Extract 1 is from mitotic cells. They grow larger, then suddenly begin to shorten, like what is seen at the metaphse-anaphase transition. A mitotic extract shows much fewer and shorter MTs that have an increase tendency to fragment.
Extract 2 is from interphase cells. An interphase extract yields long, relatively stable MTs with a low number of MT catastrophies.


Diagram and describe how kinetochore microtubules attach end on to the kinetochore. How is this attachment changed to generate force during mitosis?

Kinetochore MTs connect end-on to the kinetochore. This structure involves long fibrous proteins that extend from the kinetochore and terminate in a ring of proteins or collar that surround the MT some distance from the plus end. This attachment method using a sliding collar allows stable binding, but exposes the plus end of the MT for growth and shrinkage. Each spindle pole detects different levels of tension when only one kinetochore MT is attached.


Describe the structural basis of CDK activation by cyclin.

Cyclin binding alters the conformation of a particular loop of protein in the Cdk called the T-loop or activation loop. By relocating this loop away from the active site, kinase activity is promoted. However, full activation is not achieved until another kinase, called Cdk activating kinase or CAK phosphorylated a threonine residue within the T-loop.


Imagine that you can microinject cytochrome c into the cytosol of wildtype cell and of cells that lack Bax and Bak. Would you expect one, both, or neither type of cell to undergo apoptosis? Explain.

I would expect both of them to undergo apoptosis. The role of pro-apoptotic Bax and Bak is only the opening of the passage from the mitochondria into the cytosol. If you experimentally put cytochrome c into the cytosol, it will by itself find Apaf-1 and begin the intrinsic death pathway.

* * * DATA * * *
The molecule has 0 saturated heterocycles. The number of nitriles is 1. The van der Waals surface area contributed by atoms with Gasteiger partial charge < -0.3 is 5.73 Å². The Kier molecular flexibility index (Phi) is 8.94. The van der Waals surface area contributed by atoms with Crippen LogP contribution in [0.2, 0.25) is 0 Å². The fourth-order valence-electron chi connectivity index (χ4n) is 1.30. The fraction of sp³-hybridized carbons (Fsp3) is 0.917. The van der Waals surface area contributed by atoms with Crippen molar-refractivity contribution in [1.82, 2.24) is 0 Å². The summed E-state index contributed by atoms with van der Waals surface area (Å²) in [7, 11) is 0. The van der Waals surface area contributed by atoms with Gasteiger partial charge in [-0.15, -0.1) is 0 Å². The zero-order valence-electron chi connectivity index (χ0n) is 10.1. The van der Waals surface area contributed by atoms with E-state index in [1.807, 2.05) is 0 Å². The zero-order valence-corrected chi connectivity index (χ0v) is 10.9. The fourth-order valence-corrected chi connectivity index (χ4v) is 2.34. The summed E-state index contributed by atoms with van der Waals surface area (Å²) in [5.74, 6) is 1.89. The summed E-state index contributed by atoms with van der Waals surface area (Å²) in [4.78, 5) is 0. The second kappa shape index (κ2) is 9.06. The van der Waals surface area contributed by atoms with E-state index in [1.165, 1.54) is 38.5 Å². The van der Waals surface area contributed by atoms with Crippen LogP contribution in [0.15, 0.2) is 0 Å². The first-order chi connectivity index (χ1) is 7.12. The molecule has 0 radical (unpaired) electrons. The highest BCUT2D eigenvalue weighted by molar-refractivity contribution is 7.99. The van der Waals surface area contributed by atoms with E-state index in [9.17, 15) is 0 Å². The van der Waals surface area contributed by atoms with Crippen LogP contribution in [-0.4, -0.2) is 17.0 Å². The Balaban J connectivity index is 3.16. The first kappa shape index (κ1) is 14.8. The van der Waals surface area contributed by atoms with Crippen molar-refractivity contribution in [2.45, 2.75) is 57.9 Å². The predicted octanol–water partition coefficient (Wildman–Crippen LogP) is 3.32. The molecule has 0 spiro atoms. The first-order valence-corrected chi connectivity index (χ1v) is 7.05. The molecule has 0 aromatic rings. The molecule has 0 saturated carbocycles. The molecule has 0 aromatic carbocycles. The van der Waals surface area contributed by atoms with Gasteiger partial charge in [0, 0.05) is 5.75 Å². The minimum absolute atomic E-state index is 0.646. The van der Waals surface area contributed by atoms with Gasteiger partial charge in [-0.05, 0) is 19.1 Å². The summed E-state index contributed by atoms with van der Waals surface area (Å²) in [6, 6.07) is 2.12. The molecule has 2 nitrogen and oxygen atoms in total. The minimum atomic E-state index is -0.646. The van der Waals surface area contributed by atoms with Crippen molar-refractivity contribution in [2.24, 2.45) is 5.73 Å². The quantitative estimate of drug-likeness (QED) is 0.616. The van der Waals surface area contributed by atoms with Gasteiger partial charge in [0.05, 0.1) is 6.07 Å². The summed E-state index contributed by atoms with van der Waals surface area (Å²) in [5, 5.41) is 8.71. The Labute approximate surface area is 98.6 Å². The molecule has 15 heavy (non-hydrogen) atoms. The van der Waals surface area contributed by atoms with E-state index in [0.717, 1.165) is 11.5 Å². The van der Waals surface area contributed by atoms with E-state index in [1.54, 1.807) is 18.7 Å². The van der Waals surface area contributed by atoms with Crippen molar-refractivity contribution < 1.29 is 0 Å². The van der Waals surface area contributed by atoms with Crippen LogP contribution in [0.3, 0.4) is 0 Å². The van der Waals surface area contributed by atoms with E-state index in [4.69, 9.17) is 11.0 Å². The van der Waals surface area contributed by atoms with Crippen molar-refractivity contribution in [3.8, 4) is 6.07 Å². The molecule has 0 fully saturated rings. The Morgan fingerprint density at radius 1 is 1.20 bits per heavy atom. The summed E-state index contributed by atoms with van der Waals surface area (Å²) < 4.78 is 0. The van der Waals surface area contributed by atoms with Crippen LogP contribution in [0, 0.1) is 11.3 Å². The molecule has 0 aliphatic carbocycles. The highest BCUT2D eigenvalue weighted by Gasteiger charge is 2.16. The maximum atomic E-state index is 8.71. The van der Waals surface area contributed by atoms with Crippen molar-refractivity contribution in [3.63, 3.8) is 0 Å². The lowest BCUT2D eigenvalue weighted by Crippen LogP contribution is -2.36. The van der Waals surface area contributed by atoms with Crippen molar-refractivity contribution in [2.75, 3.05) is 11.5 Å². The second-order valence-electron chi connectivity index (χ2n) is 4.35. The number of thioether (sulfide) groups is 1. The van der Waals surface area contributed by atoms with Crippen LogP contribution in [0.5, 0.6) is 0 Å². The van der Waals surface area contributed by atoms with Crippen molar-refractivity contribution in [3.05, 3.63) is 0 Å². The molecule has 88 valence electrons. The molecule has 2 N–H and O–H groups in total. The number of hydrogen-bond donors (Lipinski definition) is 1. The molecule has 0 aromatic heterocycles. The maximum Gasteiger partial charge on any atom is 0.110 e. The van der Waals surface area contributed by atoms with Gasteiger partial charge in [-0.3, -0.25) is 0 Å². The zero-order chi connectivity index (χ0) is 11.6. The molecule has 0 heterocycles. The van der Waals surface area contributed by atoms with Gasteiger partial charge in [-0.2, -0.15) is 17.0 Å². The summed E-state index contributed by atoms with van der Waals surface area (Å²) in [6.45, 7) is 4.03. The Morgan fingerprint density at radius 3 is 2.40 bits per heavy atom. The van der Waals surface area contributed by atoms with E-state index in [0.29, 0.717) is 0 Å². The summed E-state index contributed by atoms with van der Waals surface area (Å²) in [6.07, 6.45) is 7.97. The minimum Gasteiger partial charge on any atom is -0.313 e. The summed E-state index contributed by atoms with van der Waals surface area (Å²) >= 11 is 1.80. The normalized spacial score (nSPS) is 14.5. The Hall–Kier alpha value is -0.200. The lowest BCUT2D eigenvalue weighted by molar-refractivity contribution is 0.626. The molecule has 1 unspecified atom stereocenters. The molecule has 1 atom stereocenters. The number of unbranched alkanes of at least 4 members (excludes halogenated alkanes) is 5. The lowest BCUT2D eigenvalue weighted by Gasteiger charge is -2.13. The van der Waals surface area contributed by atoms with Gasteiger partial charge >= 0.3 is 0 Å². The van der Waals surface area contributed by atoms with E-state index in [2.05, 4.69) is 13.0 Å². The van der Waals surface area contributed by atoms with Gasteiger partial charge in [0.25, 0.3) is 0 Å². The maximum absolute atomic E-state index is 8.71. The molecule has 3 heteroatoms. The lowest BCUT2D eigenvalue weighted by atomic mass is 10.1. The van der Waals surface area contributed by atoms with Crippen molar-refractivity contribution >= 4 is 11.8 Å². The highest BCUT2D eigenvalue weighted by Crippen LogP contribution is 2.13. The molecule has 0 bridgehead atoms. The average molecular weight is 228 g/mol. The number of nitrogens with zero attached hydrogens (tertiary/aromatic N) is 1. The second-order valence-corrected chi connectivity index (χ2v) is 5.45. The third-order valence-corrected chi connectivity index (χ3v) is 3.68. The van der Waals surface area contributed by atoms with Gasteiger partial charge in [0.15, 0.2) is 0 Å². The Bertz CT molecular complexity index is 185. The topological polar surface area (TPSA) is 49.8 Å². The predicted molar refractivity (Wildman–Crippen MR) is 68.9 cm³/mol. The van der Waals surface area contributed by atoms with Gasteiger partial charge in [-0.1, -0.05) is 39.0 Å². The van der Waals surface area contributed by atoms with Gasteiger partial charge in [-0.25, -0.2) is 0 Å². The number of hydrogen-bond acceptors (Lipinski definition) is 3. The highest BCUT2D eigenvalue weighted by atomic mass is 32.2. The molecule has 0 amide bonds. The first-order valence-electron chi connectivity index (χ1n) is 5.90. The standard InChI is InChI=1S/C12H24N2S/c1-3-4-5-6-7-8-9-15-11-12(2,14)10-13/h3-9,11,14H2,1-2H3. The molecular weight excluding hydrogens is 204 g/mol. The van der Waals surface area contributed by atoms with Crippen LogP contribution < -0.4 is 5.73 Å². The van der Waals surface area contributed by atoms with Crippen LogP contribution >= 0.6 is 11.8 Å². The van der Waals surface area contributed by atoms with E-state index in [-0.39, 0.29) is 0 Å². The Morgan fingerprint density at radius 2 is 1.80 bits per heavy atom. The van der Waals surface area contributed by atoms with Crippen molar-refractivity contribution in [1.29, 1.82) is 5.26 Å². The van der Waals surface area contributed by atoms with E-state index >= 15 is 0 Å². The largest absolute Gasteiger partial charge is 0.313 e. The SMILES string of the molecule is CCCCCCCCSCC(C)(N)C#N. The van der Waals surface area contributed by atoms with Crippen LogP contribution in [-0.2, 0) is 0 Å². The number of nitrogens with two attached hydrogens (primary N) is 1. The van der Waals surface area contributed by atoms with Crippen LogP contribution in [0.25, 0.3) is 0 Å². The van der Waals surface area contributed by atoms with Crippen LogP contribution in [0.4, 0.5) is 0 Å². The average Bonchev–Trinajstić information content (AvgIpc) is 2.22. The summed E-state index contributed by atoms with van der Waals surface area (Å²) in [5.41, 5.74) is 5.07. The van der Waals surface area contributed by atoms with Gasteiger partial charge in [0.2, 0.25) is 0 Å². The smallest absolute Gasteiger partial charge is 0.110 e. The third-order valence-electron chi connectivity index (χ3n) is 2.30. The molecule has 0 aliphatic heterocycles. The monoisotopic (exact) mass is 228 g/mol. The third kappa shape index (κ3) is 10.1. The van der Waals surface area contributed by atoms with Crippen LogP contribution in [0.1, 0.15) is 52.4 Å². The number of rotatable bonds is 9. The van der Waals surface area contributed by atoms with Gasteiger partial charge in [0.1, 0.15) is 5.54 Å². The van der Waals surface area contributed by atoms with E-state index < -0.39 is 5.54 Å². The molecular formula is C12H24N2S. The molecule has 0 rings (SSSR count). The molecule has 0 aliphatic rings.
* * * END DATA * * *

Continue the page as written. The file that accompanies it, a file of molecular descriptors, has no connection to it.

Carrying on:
Embryonic tissues such as neural progenitor cells called neurospeheres form cluster in vitro. When you add EGTA you notice that the cells forming these clusters start dissociating. However, when you add calcium to the medium you can see that form clusters again. What does EGTA do and how does this effect result in tissue dissociation? Would the same effect be seen if adult tissue is used? Why?

Embryonic tissue aggregation depends on E-Cadherin, which itself is dependent on calcium to function properly. EGTA gets rid of the calcium embedded in E-Cadherin through some mechanism. When calcium is removed from Cadherin, the cadherin is no longer able to search and connect to other cadherins. Cadherin makes tissues possible by forming adherens junctions. The same would happen to adult tissue if EGTA is able to dissociate the specific cell type's cadherin.


One important role of Fas and Fas ligand is to mediate elimination of tumor cells by killer lymphocytes. In a study of 35 primary lung and colon tumors, half the tumors were found to have amplified and overexpressed a gene for a secreted protein that binds to Fas ligand. How do you suppose that overexpression of this protein might contribute to the survival of these tumor cells? Explain.

The overexpressed gene codes for a protein that is able to bind to the Fas ligand, but does not initiate the death process. Therefore, this protein reduces the amount of ligand in the extracellular fluid that could connect to Fas and actually undergo apoptosis. Within a tumor, this gene could be very dramatic because its proteins could infiltrate the entire local extracellular fluid, preventing normal cells from undergoing Fas-mediated apoptosis, thus contributing to tumor progression.


In order for cancer cells to travel to distant sites and form metastases, they must first undergo epithelial to mesenchymal transition (EMT). During EMT, cells lose their polarity and contacts with neighboring cells. Name three types of cell adhesion molecules and their underlying cytoskeletal components that must be modified to undergo EMT.

Cadherin - connects neighboring cells together by their actin filaments. Mutation in beta-catenin or p120 catenin.
Integrins - connects a cell to the ECM through their filaments. Break in disulfide bonds.
Immunglobulin CAMs - Breaks in disulfide bonds.